The Van Buren drive-in in Riverside, CA continues to survive as well as its sister drive-in the Mission Tiki in Montclair, CA. For many pics like Onward, Invisible Man, Sonic, The Hunt and Bloodshot, the former was the top venue in the nation. A notice on both drive-ins’ website reads that while they’ve closed their swap meet operations until further notice, “The drive-in theatre is open nightly, and we hope to continue operations as long as possible. If you attend the drive-in, be advised that: a) You may not park your vehicle within ten feet of another vehicle, b) You must view the movie from within your vehicle, c) You must practice social distancing at all times.” Other top drive-ins the country remain the Stardust in Watertown, TN, the Glendale 9 in Glendale, AZ; and the Jesup in Jesup, GA.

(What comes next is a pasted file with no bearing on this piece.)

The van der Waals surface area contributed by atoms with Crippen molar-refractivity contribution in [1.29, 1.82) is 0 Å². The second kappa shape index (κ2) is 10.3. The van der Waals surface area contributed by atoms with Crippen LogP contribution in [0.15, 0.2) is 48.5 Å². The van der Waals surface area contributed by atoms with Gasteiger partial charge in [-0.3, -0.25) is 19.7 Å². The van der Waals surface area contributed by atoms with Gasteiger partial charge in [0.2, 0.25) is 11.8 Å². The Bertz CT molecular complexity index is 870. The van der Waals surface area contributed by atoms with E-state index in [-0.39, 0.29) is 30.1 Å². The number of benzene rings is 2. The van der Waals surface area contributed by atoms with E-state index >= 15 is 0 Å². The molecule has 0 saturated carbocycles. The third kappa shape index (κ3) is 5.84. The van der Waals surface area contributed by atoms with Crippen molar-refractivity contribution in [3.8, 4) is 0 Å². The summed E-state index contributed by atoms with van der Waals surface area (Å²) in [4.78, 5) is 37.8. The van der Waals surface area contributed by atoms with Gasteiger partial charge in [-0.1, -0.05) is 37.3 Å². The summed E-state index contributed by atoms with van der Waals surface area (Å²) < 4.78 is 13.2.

While we leaned heavily on the underperformance of Disney’s Dumbo a year ago, which came in under its $50M-$60M domestic opening with $45.99M, and its global $130M-$150M start with $117M, as well as NEON’s Matthew McConaughey comedy The Beach Bum ($1.7M at 1,100 theaters) you can’t tell me for a second the industry and movie theaters wouldn’t want a replay of that weekend, right now. In addition that weekend provided solid results for PureFlix’s anti-abortion, controversial feature Unplanned which posted the second best opening results ever for the faith-based distributor ($6.3M) and Bleecker Street’s second weekend wide expansion of Hotel Mumbai ($3.2M) which turned out to the New York distributor’s 4th highest grossing releasing stateside ($9.65M). Tim Burton made a film honest to the original 1941 Dumbo‘s old-fashioned stylings, but it was too slow for the Disney fans who are more attracted to the dazzling musical stylings of the studio’s live action reboots of Beauty and the Beast ($174.7M domestic opening, $504M domestic, $1.26 billion WW), or even Burton’s snap-and-pop visually arresting Alice in Wonderland ($116.1M, $334M domestic, $1.03 billion).
Ultimately, per our finance sources, Dumbo with a final of $353.2M WW, off a $300M combined P&A and productions costs, lost money.
But for movie theaters, any penny of that cash would be more than great right now.